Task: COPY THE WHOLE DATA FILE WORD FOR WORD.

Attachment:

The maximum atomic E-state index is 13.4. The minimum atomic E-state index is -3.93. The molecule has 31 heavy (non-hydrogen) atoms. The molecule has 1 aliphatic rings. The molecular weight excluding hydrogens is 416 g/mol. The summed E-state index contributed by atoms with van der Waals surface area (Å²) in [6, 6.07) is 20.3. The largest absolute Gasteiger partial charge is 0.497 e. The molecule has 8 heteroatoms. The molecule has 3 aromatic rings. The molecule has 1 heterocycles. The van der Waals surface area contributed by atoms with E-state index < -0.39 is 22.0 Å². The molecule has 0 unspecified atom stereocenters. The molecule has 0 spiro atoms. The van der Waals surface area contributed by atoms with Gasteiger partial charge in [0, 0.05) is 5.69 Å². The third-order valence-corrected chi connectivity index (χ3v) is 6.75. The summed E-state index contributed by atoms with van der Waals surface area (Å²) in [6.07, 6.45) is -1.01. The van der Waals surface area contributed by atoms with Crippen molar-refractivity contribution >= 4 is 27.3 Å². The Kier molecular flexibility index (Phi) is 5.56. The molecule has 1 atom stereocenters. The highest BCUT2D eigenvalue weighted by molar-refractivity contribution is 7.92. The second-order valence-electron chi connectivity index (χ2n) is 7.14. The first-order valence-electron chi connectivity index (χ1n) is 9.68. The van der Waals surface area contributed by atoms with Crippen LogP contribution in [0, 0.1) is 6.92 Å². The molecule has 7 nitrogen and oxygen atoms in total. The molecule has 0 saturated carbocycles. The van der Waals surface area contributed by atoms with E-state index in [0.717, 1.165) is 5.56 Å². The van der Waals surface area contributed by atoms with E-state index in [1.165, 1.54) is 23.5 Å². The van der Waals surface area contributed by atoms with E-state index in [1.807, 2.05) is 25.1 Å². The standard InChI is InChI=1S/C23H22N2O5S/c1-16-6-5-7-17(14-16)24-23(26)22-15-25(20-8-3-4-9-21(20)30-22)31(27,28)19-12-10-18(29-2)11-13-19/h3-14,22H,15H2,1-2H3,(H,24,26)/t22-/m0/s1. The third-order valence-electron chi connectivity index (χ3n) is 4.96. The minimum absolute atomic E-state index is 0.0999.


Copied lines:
The maximum atomic E-state index is 13.4. The minimum atomic E-state index is -3.93. The molecule has 31 heavy (non-hydrogen) atoms. The molecule has 1 aliphatic rings. The molecular weight excluding hydrogens is 416 g/mol. The summed E-state index contributed by atoms with van der Waals surface area (Å²) in [6, 6.07) is 20.3. The largest absolute Gasteiger partial charge is 0.497 e. The molecule has 8 heteroatoms. The molecule has 3 aromatic rings. The molecule has 1 heterocycles. The van der Waals surface area contributed by atoms with E-state index < -0.39 is 22.0 Å². The molecule has 0 unspecified atom stereocenters. The molecule has 0 spiro atoms. The van der Waals surface area contributed by atoms with Gasteiger partial charge in [0, 0.05) is 5.69 Å². The third-order valence-corrected chi connectivity index (χ3v) is 6.75. The summed E-state index contributed by atoms with van der Waals surface area (Å²) in [6.07, 6.45) is -1.01. The van der Waals surface area contributed by atoms with Crippen molar-refractivity contribution >= 4 is 27.3 Å². The Kier molecular flexibility index (Phi) is 5.56. The molecule has 1 atom stereocenters. The highest BCUT2D eigenvalue weighted by molar-refractivity contribution is 7.92. The second-order valence-electron chi connectivity index (χ2n) is 7.14. The first-order valence-electron chi connectivity index (χ1n) is 9.68. The van der Waals surface area contributed by atoms with Crippen LogP contribution in [0, 0.1) is 6.92 Å². The molecule has 7 nitrogen and oxygen atoms in total. The molecule has 0 saturated carbocycles. The van der Waals surface area contributed by atoms with E-state index in [0.717, 1.165) is 5.56 Å². The van der Waals surface area contributed by atoms with E-state index in [1.165, 1.54) is 23.5 Å². The van der Waals surface area contributed by atoms with E-state index in [1.807, 2.05) is 25.1 Å². The standard InChI is InChI=1S/C23H22N2O5S/c1-16-6-5-7-17(14-16)24-23(26)22-15-25(20-8-3-4-9-21(20)30-22)31(27,28)19-12-10-18(29-2)11-13-19/h3-14,22H,15H2,1-2H3,(H,24,26)/t22-/m0/s1. The third-order valence-electron chi connectivity index (χ3n) is 4.96. The minimum absolute atomic E-state index is 0.0999.